Earlier this year, I had the incredible opportunity to further cultivate my intersecting interests during a transformative internship at Eli Lilly. It wasn't just a summer of tasks and projects—it was an experience that tied together my lifelong curiosity, my scientific expertise, and my newfound skills in business, making it a summer to remember.

Our first academic year, known as the Required Curriculum (RC) year, laid a robust foundation for our new directions, but it was our summer internships that truly showcased the breadth of the program. From venture investing at Johnson & Johnson's JJDC to AI and Data Strategy at Moderna, and even philanthropic efforts in Alzheimer's research within Bill Gates' private investment office, my classmates and I didn't just scatter across the biotech industry—we purposefully immersed ourselves in its diverse opportunities. One of us even launched a startup, capturing the program's entrepreneurial essence. These weren't random placements but deliberate career paths, each made possible by the program's comprehensive curriculum. It's a testament to how well the program prepares us for varied yet equally impactful roles in biotech. There's a growing urgency for versatile business leaders who can operate at the intersection of science and society- and as MS/MBA’s, we are up to that challenge.

This summer, I had the privilege of joining Eli Lilly's Genetic Medicines External Innovation and Partnerships team—an experience that was nothing short of transformative. Far from your garden-variety "search and evaluate" teams common in Big Pharma, our team operated on a more expansive playbook. We had the exhilarating task of not only evaluating opportunities from companies across the sector but also digging into early-stage academic projects, helping to nourish nascent scientific concepts through tailored funding mechanisms like sponsored research agreements. This was a proactive stance designed to allow budding ideas to mature into future therapies.

For my specific summer project, I had the exciting, albeit daunting, task of forecasting the future landscape of gene editing—a field close to my heart. The goal? To pinpoint where Eli Lilly could judiciously invest today to be at the forefront of tomorrow's medical breakthroughs. It wasn't a simple trend-spotting exercise; it entailed identifying both existing and forthcoming bottlenecks in the field and coupling those with tangible, actionable opportunities that Lilly could seize upon. And the stakes were high: my findings were presented to Lilly's leadership during my final week, providing a stage to demonstrate the melding of my longstanding scientific know-how with my freshly honed business acumen.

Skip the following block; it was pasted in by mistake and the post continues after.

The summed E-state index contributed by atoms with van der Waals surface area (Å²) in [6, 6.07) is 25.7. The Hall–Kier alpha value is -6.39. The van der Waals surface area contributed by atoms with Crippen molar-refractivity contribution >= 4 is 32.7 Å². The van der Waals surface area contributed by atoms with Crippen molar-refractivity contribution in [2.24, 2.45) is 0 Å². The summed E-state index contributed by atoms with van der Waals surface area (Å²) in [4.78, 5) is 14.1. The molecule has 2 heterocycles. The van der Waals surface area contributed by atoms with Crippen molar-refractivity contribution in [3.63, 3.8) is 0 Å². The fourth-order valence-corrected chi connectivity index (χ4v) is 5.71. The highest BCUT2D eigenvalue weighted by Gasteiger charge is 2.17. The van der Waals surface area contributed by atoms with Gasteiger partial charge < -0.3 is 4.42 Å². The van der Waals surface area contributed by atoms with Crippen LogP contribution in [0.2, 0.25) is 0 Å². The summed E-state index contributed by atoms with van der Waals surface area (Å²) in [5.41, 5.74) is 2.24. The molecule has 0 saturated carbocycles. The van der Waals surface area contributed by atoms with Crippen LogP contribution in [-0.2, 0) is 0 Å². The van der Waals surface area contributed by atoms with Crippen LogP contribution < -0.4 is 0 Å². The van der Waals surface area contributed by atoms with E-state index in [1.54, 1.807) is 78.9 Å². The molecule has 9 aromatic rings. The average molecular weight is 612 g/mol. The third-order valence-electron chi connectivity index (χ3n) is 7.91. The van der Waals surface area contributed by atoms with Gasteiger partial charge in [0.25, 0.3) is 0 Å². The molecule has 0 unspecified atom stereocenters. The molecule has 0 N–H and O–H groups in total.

Navigating the complex corridors of a multinational's existing strategies was part of the game. My recommendations needed not only to be insightful but also to harmonize with Eli Lilly's broader roadmap. By summer's end, I felt like a conductor of sorts, orchestrating a symphony of scientific innovation and business strategy. All in all, my stint at Eli Lilly was an invaluable exercise in integration, taking me beyond routine team tasks to spearheading a high-impact project that challenged and honed my abilities to synergize scientific vision with pragmatic business planning.

As summer gives way to fall, I can't help but reflect on the incredible journey that this internship has been—a journey not undertaken in isolation but as part of the vibrant, inquisitive community that comprises the MS/MBA Biotechnology program at HBS. Our summer internships weren't mere stepping stones; they were experiences that expanded our horizons and offered us tools to navigate the labyrinthine yet exciting landscape of biotechnology.

The tapestry of our collective experiences—ranging from startups to multinational behemoths like Lilly—illustrates our shared resolve to contribute meaningfully to the field. We’re unified by a mission: to alleviate human suffering and drive innovation. As we look toward the future, each on our unique yet interconnected paths, we do so with a sense of anticipation, armed with the skills, insights, and, most importantly, the curiosity to take on whatever challenges lie ahead.

As we reconvene in the academic halls of HBS, we know that this isn't the end but merely a new beginning in our ongoing journeys. My path, continually fueled by curiosity, passion, and a pursuit for excellence, is far from being completely charted—and I couldn't be more excited to see where it leads next.

Aaron Edwards (MS/MBA 2024) is a student in Harvard Business School's MS/MBA Biotechnology: Life Sciences Program.